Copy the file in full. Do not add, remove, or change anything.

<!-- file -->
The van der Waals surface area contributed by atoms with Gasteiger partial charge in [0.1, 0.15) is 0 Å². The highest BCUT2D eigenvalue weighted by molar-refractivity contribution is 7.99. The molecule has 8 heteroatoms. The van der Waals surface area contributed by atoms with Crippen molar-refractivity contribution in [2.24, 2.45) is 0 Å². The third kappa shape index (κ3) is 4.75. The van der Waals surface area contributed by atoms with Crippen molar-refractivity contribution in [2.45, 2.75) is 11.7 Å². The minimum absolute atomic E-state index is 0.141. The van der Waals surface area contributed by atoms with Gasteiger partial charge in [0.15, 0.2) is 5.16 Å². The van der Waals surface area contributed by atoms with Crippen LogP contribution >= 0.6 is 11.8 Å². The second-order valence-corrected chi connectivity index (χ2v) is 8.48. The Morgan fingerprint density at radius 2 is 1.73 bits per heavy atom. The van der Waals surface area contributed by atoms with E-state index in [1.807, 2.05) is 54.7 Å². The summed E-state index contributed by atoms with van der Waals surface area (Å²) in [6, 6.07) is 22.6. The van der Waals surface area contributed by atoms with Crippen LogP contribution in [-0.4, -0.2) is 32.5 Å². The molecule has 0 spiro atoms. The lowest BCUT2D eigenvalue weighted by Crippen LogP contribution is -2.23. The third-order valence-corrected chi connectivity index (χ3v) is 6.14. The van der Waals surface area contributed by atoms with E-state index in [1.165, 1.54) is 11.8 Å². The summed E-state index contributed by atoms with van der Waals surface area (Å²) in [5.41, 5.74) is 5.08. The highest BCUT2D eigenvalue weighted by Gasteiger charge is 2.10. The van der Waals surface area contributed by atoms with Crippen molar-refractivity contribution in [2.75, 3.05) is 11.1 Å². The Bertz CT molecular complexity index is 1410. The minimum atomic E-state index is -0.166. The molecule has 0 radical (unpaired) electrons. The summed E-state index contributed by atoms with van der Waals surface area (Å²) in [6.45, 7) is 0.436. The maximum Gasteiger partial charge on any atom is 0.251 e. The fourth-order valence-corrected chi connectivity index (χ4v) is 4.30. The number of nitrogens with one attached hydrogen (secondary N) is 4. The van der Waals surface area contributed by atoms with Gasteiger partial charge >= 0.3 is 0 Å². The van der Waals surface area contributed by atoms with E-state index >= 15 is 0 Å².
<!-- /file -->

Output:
The van der Waals surface area contributed by atoms with Gasteiger partial charge in [0.1, 0.15) is 0 Å². The highest BCUT2D eigenvalue weighted by molar-refractivity contribution is 7.99. The molecule has 8 heteroatoms. The van der Waals surface area contributed by atoms with Crippen molar-refractivity contribution in [2.24, 2.45) is 0 Å². The third kappa shape index (κ3) is 4.75. The van der Waals surface area contributed by atoms with Crippen molar-refractivity contribution in [2.45, 2.75) is 11.7 Å². The minimum absolute atomic E-state index is 0.141. The van der Waals surface area contributed by atoms with Gasteiger partial charge in [0.15, 0.2) is 5.16 Å². The van der Waals surface area contributed by atoms with Crippen LogP contribution >= 0.6 is 11.8 Å². The second-order valence-corrected chi connectivity index (χ2v) is 8.48. The Morgan fingerprint density at radius 2 is 1.73 bits per heavy atom. The van der Waals surface area contributed by atoms with E-state index in [1.807, 2.05) is 54.7 Å². The summed E-state index contributed by atoms with van der Waals surface area (Å²) in [6, 6.07) is 22.6. The van der Waals surface area contributed by atoms with Crippen LogP contribution in [-0.4, -0.2) is 32.5 Å². The molecule has 0 spiro atoms. The lowest BCUT2D eigenvalue weighted by Crippen LogP contribution is -2.23. The third-order valence-corrected chi connectivity index (χ3v) is 6.14. The van der Waals surface area contributed by atoms with E-state index in [1.165, 1.54) is 11.8 Å². The summed E-state index contributed by atoms with van der Waals surface area (Å²) in [5.41, 5.74) is 5.08. The highest BCUT2D eigenvalue weighted by Gasteiger charge is 2.10. The van der Waals surface area contributed by atoms with Crippen molar-refractivity contribution in [2.75, 3.05) is 11.1 Å². The Bertz CT molecular complexity index is 1410. The minimum atomic E-state index is -0.166. The molecule has 0 radical (unpaired) electrons. The summed E-state index contributed by atoms with van der Waals surface area (Å²) in [6.45, 7) is 0.436. The maximum Gasteiger partial charge on any atom is 0.251 e. The fourth-order valence-corrected chi connectivity index (χ4v) is 4.30. The number of nitrogens with one attached hydrogen (secondary N) is 4. The van der Waals surface area contributed by atoms with Gasteiger partial charge >= 0.3 is 0 Å². The van der Waals surface area contributed by atoms with E-state index >= 15 is 0 Å².